In week after opening, Grove receives resident complaints
The Grove student apartment complex in Grand Forks has received several complaints from residents, including concerning possible mold, since the apartments opened last weekend.
Property managers of the 42nd Street South complex emailed residents Tuesday to say they are working to address every concern on an apartment-by-apartment basis, including knocking on each resident’s door to ask about possible problems.
Additionally, the Grand Forks Public Health Department plans to inspect some Grove apartments for mold after receiving two complaints this week, said Javin Bedard, environmental health supervisor. If the complaints are true, the health department will inform Grove management, he said.
The city of Grand Forks Inspections Department also received one complaint, but Bev Collings, building and zoning administrator, said The Grove is up to city code for what her inspectors regulate.
The Inspections Department checks for safety, Collings said, and complaints of holes in the walls or messy apartments do not include anything that jeopardizes residents’ safety.
Eight of The Grove’s 13 buildings were deemed livable and ready for occupancy by last weekend, Collings said. The rest are still under construction.
Residents whose move-in has been delayed are being put up in a nearby hotel and provided with storage units until their apartments are ready, according to a Campus Crest company statement. The late move-in is due to “unanticipated construction delays,” the statement said.
Residents of The Grove pay for rent by bedroom and share common rooms in either two- or three-bedroom suites. The complex, geared toward residents, includes amenities like fitness rooms, study rooms and a game room.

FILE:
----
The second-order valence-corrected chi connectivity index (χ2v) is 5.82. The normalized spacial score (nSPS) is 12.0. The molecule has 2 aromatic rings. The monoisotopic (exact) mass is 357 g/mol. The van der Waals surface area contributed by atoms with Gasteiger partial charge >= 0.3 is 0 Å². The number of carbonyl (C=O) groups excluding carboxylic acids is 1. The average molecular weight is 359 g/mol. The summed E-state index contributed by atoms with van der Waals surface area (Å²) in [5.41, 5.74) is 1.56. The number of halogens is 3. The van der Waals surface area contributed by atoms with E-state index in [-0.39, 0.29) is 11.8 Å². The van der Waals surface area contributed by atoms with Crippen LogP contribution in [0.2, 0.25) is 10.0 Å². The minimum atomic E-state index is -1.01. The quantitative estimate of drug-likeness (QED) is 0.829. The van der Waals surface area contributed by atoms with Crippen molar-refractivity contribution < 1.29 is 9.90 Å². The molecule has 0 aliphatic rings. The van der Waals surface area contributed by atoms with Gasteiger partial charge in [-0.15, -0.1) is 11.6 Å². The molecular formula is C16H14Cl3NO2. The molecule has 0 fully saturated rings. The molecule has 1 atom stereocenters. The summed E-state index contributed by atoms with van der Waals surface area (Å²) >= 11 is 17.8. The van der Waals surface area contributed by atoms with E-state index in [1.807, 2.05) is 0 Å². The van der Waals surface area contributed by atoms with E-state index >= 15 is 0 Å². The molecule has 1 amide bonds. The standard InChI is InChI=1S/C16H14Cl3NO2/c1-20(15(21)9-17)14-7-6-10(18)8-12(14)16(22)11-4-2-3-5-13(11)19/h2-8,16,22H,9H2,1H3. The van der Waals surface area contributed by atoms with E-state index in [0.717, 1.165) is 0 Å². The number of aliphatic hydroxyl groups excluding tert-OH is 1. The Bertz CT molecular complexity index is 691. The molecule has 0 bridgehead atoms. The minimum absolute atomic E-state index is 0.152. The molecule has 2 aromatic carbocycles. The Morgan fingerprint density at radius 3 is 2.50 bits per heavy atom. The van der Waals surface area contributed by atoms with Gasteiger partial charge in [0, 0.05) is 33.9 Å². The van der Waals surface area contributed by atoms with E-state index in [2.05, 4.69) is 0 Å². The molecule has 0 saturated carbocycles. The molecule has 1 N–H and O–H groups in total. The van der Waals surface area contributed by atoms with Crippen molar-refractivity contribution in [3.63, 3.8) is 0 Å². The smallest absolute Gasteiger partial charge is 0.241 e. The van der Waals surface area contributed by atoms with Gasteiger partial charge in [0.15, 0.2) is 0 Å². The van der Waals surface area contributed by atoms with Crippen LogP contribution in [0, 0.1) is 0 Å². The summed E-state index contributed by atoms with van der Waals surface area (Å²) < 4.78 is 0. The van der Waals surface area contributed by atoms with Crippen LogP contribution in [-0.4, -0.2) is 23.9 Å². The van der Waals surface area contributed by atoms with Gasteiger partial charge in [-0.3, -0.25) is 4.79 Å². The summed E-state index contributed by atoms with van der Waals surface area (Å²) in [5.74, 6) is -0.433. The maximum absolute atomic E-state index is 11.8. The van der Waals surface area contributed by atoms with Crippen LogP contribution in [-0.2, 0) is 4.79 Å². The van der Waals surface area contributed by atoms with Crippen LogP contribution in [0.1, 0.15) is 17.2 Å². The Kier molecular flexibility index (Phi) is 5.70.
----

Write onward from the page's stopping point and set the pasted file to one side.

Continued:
Collin Senglaub, a sophomore at UND and a Grove resident, said he heard some parents screaming at apartment management on move-in day because their kids’ apartments weren’t clean or had other problems.
Senglaub and his roommate, sophomore William Ricci, both said their apartment had some problems, including a broken microwave, dust and trash in the apartment, and a broken water heater.
But both said Grove management has been quick to address their problems, and their water heater was already fixed Monday afternoon.
Neither Senglaub or Ricci was upset with Grove management.
“They’re nothing but apologetic,” Ricci said. He called the problems “just cosmetic things.”
Both students are still excited to be living in the Grove, surrounded by fellow students and close to campus.
“Some of it’s good, and some of it’s bad,” Ricci said.
In another resident’s apartment, paint was splattered on the door and dirt was on the walls and floor. Whistling wind could be heard through the door when it was closed.
The Grove’s email to students specifically stated management was following up on “painting concerns” in one building and “cleaning concerns” in two others.
“We will be moving systematically through the property in following weeks to continue completion on other buildings/apartments,” the email stated.
Other cities’ problems
Grand Forks is not the only city where Grove apartments have been criticized by residents.
There are 45 Grove apartment complexes across the U.S. Several other cities’ media have reported problems similar to Grand Forks, such as delayed move-in, messy apartments, broken appliances and mold.
Campus Crest’s headquarters has a D-minus rating with the Better Business Bureau due to numerous complaints.
In a company statement, Campus Crest has said it has quickly and properly addressed its problems in other cities.
About the complaints in Grand Forks, the company said, “We are working diligently to address all outstanding maintenance requests in a timely manner and continue to keep residents informed of our progress,” adding that residents are “top priority.”